The Computerized Test of Information Processing (CTIP) Offers an Alternative to the PASAT for Assessing Cognitive Processing Speed in Individuals With Multiple Sclerosis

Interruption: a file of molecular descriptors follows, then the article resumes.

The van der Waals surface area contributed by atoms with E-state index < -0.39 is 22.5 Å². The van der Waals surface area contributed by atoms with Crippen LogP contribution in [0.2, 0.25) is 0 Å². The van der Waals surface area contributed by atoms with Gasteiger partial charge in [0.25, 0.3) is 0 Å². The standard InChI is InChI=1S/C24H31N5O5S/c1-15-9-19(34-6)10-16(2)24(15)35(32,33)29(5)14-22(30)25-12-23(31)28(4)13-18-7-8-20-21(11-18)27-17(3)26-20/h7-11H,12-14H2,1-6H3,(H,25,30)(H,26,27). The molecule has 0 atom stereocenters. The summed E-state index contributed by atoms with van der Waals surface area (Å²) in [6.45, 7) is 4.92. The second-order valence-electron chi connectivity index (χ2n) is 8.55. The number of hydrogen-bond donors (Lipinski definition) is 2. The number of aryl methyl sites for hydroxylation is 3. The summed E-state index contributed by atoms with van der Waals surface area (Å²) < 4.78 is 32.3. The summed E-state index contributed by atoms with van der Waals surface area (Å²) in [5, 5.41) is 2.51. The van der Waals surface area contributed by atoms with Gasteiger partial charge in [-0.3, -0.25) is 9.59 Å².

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ObjectiveTo compare the ability of the Computerized Test of Information Processing (CTIP) to detect impaired cognitive processing speed in patients with multiple sclerosis (MS) with a traditional 3.0 second Paced Auditory Serial Addition Test (PASAT) and the Adjusting-PASAT which allows for calculation of a speed score.BackgroundA primary cognitive deficit in MS is an impaired ability to process information quickly. Unfortunately, relatively few clinical tests effectively measure information processing speed. Of these, the PASAT is generally acknowledged to be the most sensitive, but use of this test is constrained by several factors.MethodsAll tests were administered to 30 adults with relapsing-remitting MS and 30 control participants.ResultsA series of analysis of variances revealed MS participants performed significantly worse than controls on the CTIP and the 3.0 second PASAT, whereas no significant difference was observed for the Adjusting-PASAT.ConclusionsThe results suggest the CTIP can detect deficits in the speed at which people with MS process information. Thus, the CTIP offers an alternative means to the 3.0 second PASAT included in the Multiple Sclerosis Functional Composite for assessing such impairment.

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